Hoosier Lottery has another record-breaking year

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The Hoosier Lottery had another record-breaking year, with revenue exceeding expectations, according to preliminary and unaudited fiscal year 2019 figures presented to the State Lottery Commission on Tuesday morning.

Lottery sales reached $1.34 billion in the latest fiscal year, up from $1.27 billion in the previous year. About $312.2 million of that will be returned to the state—about $6 million more than last year.

Revenue from instant tickets, jackpot draw games and non-jackpot draw games were all higher in 2019 than in 2018.

Mega Millions, in particular, saw higher sales than expected thanks to the jackpot reaching $1.6 billion in October, making it the biggest lottery prize in U.S. history.

“It’s nice to see one record after another,” Hoosier Lottery Commission Chairman William Zielke said. “Really great year.”

As a result of the sales, private lottery operator IGT Indiana will receive a performance incentive bonus of $11.2 million. That’s up from $9.1 million last year.

This marks the second year in a row that IGT Indiana, formerly Gtech Indiana, has met the incentive threshold since contracting with the state in 2012.

The 15-year contract between the Hoosier Lottery and IGT Indiana outlines minimum net income amounts IGT Indiana must hit in order to avoid paying a penalty and net income amounts that would trigger an incentive payment.

The company missed the minimum income targets in 2014 and 2015, prompting the state to revise the contract in 2015 and lower the income requirements.

IGT Indiana then avoided penalties in 2016 and 2017 by hitting the minimum net income requirements, but it did not hit the incentive income targets, so it did not receive a bonus.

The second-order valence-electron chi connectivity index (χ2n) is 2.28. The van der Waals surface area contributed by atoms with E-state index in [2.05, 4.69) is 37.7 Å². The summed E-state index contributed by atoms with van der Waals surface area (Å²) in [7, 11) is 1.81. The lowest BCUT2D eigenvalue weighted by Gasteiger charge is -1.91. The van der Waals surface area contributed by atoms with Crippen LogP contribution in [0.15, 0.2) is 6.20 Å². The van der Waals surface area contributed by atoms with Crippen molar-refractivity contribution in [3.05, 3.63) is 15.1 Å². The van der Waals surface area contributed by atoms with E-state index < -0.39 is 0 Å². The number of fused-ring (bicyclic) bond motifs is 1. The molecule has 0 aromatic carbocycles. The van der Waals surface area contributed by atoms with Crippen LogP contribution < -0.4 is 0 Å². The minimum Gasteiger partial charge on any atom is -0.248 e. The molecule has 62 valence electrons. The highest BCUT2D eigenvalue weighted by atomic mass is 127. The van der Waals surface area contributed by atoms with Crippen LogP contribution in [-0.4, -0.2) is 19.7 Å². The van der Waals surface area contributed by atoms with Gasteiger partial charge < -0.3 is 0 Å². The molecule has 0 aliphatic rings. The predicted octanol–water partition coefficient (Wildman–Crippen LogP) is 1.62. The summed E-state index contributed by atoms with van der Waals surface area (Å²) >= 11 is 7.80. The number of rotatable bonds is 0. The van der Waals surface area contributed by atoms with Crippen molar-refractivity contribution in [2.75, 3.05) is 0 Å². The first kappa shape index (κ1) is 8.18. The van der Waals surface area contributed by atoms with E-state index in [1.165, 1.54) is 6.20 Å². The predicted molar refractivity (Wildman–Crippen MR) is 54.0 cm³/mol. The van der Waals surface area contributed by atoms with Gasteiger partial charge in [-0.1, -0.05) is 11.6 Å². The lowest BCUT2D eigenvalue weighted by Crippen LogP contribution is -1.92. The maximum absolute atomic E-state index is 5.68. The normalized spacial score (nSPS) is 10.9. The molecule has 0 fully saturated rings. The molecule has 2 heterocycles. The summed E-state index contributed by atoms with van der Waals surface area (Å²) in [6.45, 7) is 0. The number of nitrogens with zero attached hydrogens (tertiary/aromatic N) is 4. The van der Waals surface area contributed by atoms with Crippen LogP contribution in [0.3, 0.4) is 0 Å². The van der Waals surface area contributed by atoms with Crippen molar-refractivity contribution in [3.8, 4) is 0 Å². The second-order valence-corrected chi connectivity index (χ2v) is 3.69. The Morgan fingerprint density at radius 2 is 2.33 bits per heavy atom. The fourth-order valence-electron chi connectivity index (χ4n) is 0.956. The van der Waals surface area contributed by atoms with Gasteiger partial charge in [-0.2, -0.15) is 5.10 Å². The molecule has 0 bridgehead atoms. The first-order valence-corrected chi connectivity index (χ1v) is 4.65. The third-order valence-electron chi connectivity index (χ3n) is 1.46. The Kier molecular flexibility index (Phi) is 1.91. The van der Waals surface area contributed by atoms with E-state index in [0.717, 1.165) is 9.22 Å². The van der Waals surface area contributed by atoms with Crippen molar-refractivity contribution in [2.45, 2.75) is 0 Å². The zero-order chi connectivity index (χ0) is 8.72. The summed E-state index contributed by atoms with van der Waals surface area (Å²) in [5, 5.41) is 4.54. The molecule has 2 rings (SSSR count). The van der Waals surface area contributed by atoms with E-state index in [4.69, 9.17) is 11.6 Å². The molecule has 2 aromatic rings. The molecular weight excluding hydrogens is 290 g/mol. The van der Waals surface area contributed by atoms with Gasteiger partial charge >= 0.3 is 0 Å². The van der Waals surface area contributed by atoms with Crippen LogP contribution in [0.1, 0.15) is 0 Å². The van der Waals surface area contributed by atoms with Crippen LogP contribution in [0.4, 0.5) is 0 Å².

Ticket sales in fiscal year 2018 generated a “provider net income” of $318.2 million—$18.2 million higher than the $300 million minimum threshold for IGT Indiana to both avoid paying a penalty and receive its first incentive bonus.

In fiscal year 2019, provider net income—total revenue minus prizes paid out and game and provider expenses—hit $327 million, which is well above the minimum income target of $300 million and incentive mark of $305 million.

Under the agreement, IGT Indiana receives half of the excess income and the Hoosier Lottery receives the other half.

The lottery covers prize payouts and operating expenses, but otherwise all surplus revenue goes to the state, which is supposed to use the proceeds to reduce residents’ automobile excise taxes, support state pension funds and finance other projects.

Early fiscal-year 2020 projections show the lottery will reach $1.32 billion in sales next year, slightly lower than this year, as they expect jackpot draw game sales to drop.

“It’s a relatively conservative look at where we expect jackpots to be,” Carrie Stroud, chief of staff for the Hoosier Lottery, said.

The lottery is estimating a $1 million incentive payment and $304 million surplus to the state next year.

Next year, the minimum income target stays at $300 million, but the incentive mark increases to $310 million.

Hoosier Lottery Commission members also heard a brief update on where things stand with online ticket sales—something IGT Indiana is researching—but formal recommendations on that aren’t expected for another eight months.

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